How Supreme-Style Merch Drops Took Over Corporate America

Why are massive brands and startups selling Tesla shorts, McDonald’s chicken nugget pillows, and Stouffer’s hoodies?

Illustration by James Clapham for Marker

The same boredom economy that has driven skyrocketing sales of cannabis, baking supplies, gardening gear, Etsy crafts, and meme stocks also gave us the KFC-branded Crocs that someone just bought on StockX for $100.

The most influential player in the modern art of merch, Supreme introduced a new paradigm: If your brand is strong enough, there’s really nothing you can’t slap a logo on and sell at a premium with the aura of exclusivity.

Arizona also understood earlier than most that if there was a gateway drug to creating brand hypebeasts, it’s sneakers.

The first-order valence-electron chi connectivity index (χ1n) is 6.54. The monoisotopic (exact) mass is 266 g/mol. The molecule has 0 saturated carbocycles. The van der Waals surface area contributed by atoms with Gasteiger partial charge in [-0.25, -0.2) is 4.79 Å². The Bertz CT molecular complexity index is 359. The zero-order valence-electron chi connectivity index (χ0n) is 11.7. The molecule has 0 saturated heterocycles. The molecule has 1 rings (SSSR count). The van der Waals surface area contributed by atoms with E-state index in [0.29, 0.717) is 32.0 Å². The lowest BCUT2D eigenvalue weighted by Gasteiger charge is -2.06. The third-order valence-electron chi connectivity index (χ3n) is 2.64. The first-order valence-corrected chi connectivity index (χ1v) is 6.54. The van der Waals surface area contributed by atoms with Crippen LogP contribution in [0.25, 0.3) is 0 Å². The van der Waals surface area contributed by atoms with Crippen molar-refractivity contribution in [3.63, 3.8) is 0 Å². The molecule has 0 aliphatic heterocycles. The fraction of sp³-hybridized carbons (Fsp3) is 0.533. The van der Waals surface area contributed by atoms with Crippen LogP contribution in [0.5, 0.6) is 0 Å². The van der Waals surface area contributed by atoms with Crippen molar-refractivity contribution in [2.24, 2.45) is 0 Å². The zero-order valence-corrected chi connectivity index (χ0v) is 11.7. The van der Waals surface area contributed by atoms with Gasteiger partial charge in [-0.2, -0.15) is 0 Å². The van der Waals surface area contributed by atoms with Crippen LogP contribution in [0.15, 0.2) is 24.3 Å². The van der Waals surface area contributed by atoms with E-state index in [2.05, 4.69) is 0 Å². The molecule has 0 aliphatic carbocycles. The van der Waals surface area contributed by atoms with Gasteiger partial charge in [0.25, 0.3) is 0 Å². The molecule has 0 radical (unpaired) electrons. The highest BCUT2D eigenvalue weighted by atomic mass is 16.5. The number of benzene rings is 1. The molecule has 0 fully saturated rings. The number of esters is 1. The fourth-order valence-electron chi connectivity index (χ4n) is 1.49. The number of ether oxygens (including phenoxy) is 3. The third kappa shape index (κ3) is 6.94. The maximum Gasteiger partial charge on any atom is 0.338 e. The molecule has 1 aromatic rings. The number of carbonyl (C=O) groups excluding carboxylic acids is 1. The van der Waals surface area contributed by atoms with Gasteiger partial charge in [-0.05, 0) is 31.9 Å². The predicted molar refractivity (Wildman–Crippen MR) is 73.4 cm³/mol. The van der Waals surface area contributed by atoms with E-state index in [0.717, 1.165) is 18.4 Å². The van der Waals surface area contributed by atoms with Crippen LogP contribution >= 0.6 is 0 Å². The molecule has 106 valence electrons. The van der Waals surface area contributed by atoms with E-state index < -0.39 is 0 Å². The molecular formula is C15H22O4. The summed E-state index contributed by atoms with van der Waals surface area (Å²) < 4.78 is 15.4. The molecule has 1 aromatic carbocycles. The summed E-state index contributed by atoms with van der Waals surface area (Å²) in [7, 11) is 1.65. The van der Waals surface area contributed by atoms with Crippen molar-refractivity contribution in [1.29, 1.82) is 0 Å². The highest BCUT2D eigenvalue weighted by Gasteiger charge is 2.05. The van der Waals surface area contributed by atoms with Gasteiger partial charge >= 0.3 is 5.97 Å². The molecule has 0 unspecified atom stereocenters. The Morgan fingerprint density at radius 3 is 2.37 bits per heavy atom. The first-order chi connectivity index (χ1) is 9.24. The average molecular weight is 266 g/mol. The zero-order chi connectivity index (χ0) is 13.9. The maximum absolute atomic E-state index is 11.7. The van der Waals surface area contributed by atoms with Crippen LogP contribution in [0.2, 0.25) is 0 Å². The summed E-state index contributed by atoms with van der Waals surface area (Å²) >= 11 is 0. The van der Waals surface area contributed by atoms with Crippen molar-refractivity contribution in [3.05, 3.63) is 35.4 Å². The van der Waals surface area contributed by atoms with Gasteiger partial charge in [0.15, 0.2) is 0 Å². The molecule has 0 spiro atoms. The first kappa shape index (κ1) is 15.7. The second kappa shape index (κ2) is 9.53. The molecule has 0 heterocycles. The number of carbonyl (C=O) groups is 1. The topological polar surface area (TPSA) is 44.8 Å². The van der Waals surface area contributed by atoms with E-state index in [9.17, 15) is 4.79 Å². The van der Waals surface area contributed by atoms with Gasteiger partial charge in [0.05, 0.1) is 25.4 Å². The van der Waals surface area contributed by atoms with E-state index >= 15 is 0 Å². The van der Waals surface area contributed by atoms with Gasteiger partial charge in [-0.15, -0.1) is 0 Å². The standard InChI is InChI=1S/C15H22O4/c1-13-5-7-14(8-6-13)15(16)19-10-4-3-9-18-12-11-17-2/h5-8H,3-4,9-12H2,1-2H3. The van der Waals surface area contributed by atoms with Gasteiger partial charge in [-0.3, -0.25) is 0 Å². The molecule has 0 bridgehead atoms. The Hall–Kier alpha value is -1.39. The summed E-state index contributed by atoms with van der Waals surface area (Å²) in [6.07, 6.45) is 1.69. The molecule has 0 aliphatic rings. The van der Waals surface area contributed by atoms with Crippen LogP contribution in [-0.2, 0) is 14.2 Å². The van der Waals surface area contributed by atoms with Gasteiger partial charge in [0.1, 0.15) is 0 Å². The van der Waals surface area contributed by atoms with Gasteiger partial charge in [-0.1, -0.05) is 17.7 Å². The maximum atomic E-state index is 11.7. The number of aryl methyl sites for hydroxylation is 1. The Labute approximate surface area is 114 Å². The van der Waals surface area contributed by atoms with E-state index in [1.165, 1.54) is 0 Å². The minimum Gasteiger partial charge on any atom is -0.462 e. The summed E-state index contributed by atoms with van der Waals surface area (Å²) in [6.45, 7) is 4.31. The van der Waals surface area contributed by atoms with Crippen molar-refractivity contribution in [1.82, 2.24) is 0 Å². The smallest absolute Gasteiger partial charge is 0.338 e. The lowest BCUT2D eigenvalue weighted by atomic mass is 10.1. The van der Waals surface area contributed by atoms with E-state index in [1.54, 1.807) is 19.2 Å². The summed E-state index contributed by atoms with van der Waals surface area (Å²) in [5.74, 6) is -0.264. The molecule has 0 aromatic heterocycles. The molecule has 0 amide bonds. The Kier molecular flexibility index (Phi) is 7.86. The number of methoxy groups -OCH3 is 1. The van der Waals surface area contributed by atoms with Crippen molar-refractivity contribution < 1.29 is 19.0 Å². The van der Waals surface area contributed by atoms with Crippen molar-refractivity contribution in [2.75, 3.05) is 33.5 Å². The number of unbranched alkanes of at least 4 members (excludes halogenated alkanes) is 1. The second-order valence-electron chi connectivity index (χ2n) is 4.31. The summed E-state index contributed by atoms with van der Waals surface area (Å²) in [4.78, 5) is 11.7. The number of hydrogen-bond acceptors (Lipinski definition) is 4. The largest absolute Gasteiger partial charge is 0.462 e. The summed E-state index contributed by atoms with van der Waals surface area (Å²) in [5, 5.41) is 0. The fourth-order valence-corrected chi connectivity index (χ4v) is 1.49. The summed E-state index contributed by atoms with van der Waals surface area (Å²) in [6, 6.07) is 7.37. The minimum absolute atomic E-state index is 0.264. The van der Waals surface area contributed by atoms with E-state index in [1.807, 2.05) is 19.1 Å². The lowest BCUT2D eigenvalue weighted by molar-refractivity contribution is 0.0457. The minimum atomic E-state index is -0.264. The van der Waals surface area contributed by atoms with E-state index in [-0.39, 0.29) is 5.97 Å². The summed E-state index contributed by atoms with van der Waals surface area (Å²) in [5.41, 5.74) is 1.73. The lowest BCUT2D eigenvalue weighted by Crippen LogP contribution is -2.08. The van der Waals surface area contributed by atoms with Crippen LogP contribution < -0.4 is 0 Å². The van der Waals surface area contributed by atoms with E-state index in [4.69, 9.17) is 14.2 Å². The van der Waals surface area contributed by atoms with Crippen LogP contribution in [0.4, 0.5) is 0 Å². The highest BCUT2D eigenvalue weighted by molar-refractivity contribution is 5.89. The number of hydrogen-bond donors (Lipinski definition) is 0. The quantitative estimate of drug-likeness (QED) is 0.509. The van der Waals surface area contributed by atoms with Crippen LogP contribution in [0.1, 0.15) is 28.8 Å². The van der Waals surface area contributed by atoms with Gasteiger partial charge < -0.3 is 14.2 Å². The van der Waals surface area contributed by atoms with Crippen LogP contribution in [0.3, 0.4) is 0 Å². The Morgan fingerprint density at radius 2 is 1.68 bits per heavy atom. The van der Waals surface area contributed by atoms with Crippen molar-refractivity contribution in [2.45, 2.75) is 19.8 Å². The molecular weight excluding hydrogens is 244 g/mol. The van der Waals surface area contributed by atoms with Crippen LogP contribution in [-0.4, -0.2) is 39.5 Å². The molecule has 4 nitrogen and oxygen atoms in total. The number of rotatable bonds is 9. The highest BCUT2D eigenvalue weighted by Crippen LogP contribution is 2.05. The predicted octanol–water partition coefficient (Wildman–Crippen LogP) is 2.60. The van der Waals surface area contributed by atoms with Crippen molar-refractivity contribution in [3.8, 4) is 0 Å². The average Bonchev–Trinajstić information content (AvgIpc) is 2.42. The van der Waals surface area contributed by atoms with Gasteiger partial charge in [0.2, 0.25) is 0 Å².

Last November, to mark the launch of its new Ritz Cheese Crispers, Ritz unveiled a pair of custom “crunch-activated” high-tops, which put on a multicolored light and smoke show when the wearer dances.

But it was the flawlessly executed Travis Scott meal-and-merch drop this fall that proved McDonald’s had thoroughly studied the Supreme playbook — breaking through pandemic numbness and getting young customers hyped on the chain.

When brands as disparate and unlikely as Stouffer’s and Ben & Jerry’s are hijacking the hype model of streetwear brands, it’s reasonable to wonder when customers will get bored by an increasingly crude formula.

I write about business, science, and things that people do for fun. Work published in Fast Company, Inc., Men’s Journal, Proto, Marker. Vermonter by choice.